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"The Lowest Comment Denominator"


We’re all about the First Amendment here at The Washington Post, but there has been some debate about the comments we let readers post at the end of stories and blog posts here on the web site. The comments can be vitriolic, to say the least. In 2007, then-Post ombudsman Deborah Howell said the comments “can be raw, racist, sexist and revolting." When one of the subjects of my story came under attack (“What scum,” one reader wrote), I worried in a recent blog post here on Story Lab that the comments might scare off sources.

Now, columnist Gene Weingarten jumps into the comments fray with one of his reader polls (scroll to the third question), asking: “In The Washington Post and other online news sources, should people who file comments to online stories be required to identify themselves?”

As of Tuesday afternoon, 762, or 39 percent, voted Yes; 922, or 47.5 percent, said No. Not a scientific survey, to be sure, but an interesting insight into how a fairly large group of readers--albeit one skewed by its passion for things Gene--regards the issue.

Here’s Gene’s take from his online chat, chatological humor:

"I'm ambivalent about the Comments. I LIKE hearing from the frothing nutcakes -- I think it's both entertaining and illuminating. And I'd be in favor of completely unfettered Comments, except for those that are utterly toxic. The ideal solution is to have nearly instant editing, but it's not practical; it would require a greater commitment of resources than any newspaper could realistically commit these days.

"So, I dunno. I'm torn. The vile stuff is ... vile. It should not see the light of day. When a newspaper allows it up there, it is passively condoning it."

He went on to say that it’s “wrong to read them expecting, say, an elucidation or elaboration or logical refutation of the original article. You must read them as entertainment, and as a way to take the pulse of the lowest comment denominator.”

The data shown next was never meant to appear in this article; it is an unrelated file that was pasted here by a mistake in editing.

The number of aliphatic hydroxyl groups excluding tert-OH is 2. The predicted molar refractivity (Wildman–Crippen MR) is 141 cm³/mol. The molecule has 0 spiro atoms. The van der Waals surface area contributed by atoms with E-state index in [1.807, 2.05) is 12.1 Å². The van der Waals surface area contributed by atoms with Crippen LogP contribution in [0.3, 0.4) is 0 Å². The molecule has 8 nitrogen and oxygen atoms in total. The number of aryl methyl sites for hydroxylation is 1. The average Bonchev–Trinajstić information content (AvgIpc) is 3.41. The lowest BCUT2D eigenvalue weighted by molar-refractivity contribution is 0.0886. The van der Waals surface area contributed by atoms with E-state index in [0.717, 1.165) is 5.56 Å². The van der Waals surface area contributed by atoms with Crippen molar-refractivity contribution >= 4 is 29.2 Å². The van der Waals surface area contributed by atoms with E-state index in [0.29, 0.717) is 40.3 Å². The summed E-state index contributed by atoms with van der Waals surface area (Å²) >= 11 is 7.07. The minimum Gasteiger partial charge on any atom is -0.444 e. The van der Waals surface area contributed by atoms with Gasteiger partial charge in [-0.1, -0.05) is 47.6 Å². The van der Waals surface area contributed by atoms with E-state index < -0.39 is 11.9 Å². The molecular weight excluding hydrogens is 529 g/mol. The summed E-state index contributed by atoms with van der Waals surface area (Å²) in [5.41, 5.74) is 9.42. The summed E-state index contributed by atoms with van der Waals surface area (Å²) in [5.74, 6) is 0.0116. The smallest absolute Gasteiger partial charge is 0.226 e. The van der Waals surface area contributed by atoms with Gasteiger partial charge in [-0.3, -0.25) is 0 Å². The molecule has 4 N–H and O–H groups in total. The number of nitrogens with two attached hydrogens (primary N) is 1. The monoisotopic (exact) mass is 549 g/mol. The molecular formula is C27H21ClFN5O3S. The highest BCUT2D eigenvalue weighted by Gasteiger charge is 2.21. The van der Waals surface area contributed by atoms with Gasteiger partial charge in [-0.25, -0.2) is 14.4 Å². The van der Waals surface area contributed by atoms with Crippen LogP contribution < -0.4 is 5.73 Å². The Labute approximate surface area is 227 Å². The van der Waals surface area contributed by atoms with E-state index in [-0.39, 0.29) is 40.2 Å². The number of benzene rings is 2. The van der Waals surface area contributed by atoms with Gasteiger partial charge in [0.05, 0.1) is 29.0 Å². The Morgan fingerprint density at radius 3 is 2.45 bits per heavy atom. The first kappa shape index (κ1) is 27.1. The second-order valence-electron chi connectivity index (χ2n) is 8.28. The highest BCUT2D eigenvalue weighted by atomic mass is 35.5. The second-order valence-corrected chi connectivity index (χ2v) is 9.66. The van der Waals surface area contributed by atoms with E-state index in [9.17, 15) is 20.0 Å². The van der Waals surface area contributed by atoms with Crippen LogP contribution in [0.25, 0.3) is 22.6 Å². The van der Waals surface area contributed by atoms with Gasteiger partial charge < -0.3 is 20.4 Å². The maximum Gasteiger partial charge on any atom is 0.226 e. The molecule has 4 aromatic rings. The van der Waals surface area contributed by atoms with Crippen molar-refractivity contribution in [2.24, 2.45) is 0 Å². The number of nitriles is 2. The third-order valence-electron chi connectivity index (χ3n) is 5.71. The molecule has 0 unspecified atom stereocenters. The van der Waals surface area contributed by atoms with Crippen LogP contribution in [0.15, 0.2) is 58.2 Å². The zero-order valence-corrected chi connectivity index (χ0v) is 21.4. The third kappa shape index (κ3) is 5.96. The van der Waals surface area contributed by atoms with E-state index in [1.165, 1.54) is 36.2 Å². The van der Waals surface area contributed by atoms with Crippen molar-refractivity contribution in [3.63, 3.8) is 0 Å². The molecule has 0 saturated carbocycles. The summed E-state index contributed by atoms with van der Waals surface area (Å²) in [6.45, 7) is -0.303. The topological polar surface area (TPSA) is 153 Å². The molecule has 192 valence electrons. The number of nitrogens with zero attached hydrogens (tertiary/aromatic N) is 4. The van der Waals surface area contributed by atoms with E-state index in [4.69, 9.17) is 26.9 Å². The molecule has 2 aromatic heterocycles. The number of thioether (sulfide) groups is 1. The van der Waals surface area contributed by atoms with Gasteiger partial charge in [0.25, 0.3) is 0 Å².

What do you think? The comments board is below.

By Christian Davenport  | March 24, 2010; 10:12 AM ET
Categories:  Hard choices, Journalism , More on the story  
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Next: Pick of the day: Staying with the big story


The anonymous comment is one of the worst media inventions of all time. It is too easily manipulated. Who knows what person or organization is behind a comment or a flurry of comments? This seriously reduces the credibility of any publication. The anonymous comment is the equivalent of allowing a person to come into a room, level absurd charges, make unfounded statements or demean others without any accountability. That makes no sense anywhere and perhaps especially in a newspaper.

Posted by: mwentzel | March 24, 2010 11:52 AM | Report abuse

Newspapers traditionally required confirmed identification of the authors of letters to the editor and for good reason. It helped maintain civility in the dialogue by requiring people to stand behind what they say.
Now there's no civility and disinformation is the rule.
Signed, John Young, Butte, Montana

Posted by: Butteoid | March 24, 2010 11:58 AM | Report abuse

Anonymity allows for robust dialogue on some very difficult topics. Yes, it can get ugly. But I believe there is more value in knowing what people actually think, even if you don't know who thinks it.

I don't trust those who debate relying upon stigma, propriety and blow-back to referee important arguments.

Debate and democracy lend themselves to demagoguery, friction and offense--yes--but we all hold views, some views, that we wouldn't want published with our name attached. That doesn't make those views invalid, unimportant or deserving of suppression.

Posted by: RealityCheckerInEffect | March 24, 2010 12:16 PM | Report abuse

The anonymous online comment is not a media invention. It dates from the early days of the Web when users insisted on anonymity. However, I believe that the Internet has now outgrown the customs imposed by the early adopters (and I was one) and it's time to adjust to the fact that this is now a mass medium, where normal societal standards prevail. That means using real names.

Posted by: psullivan1 | March 24, 2010 12:36 PM | Report abuse

There can be vigorous debate and intense disagreement without use of vile, ugly, debasing, irrelevant personal attacks. Cowards hide behind anonymity to make childish personal attacks. Someone yesterday said he wanted to drink gallons of beer and piss on Ted Kennedy's grave in response to a poignant item about the Senator on the day his health care dream was realized. The Post condones this type of uncivilized attack by printing it.

Posted by: ChrisBlackx | March 24, 2010 12:49 PM | Report abuse